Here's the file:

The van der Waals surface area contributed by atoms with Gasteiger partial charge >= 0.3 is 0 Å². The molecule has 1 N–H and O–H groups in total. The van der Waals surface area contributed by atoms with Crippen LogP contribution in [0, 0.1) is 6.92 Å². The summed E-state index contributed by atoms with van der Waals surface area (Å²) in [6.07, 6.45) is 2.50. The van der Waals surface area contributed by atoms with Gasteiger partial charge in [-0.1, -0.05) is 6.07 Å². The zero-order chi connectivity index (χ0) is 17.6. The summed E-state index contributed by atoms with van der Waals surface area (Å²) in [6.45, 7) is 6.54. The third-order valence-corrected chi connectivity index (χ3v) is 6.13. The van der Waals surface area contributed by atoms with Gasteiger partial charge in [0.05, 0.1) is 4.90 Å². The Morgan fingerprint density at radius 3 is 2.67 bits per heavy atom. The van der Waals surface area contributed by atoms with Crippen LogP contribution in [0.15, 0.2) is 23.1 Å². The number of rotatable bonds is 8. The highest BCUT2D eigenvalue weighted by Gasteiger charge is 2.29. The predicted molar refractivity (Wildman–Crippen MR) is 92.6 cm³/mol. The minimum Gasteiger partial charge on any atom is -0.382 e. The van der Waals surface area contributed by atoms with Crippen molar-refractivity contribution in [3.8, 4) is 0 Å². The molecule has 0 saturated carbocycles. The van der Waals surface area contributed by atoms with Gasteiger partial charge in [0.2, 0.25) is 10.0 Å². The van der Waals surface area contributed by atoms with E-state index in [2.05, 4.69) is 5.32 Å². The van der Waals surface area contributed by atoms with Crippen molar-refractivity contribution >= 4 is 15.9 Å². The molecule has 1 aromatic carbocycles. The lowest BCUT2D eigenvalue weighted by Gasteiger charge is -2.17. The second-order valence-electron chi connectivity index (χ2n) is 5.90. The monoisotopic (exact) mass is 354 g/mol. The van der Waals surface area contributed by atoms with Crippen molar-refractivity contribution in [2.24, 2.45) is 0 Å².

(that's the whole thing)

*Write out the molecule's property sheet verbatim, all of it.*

The van der Waals surface area contributed by atoms with Gasteiger partial charge >= 0.3 is 0 Å². The molecule has 1 N–H and O–H groups in total. The van der Waals surface area contributed by atoms with Crippen LogP contribution in [0, 0.1) is 6.92 Å². The summed E-state index contributed by atoms with van der Waals surface area (Å²) in [6.07, 6.45) is 2.50. The van der Waals surface area contributed by atoms with Gasteiger partial charge in [-0.1, -0.05) is 6.07 Å². The zero-order chi connectivity index (χ0) is 17.6. The summed E-state index contributed by atoms with van der Waals surface area (Å²) in [6.45, 7) is 6.54. The third-order valence-corrected chi connectivity index (χ3v) is 6.13. The van der Waals surface area contributed by atoms with Gasteiger partial charge in [0.05, 0.1) is 4.90 Å². The Morgan fingerprint density at radius 3 is 2.67 bits per heavy atom. The van der Waals surface area contributed by atoms with Crippen LogP contribution in [0.15, 0.2) is 23.1 Å². The number of rotatable bonds is 8. The highest BCUT2D eigenvalue weighted by Gasteiger charge is 2.29. The predicted molar refractivity (Wildman–Crippen MR) is 92.6 cm³/mol. The minimum Gasteiger partial charge on any atom is -0.382 e. The van der Waals surface area contributed by atoms with Crippen molar-refractivity contribution in [3.8, 4) is 0 Å². The molecule has 0 saturated carbocycles. The van der Waals surface area contributed by atoms with Gasteiger partial charge in [0.2, 0.25) is 10.0 Å². The van der Waals surface area contributed by atoms with E-state index in [2.05, 4.69) is 5.32 Å². The van der Waals surface area contributed by atoms with Crippen molar-refractivity contribution >= 4 is 15.9 Å². The molecule has 1 aromatic carbocycles. The lowest BCUT2D eigenvalue weighted by Gasteiger charge is -2.17. The second-order valence-electron chi connectivity index (χ2n) is 5.90. The monoisotopic (exact) mass is 354 g/mol. The van der Waals surface area contributed by atoms with Crippen molar-refractivity contribution in [2.24, 2.45) is 0 Å².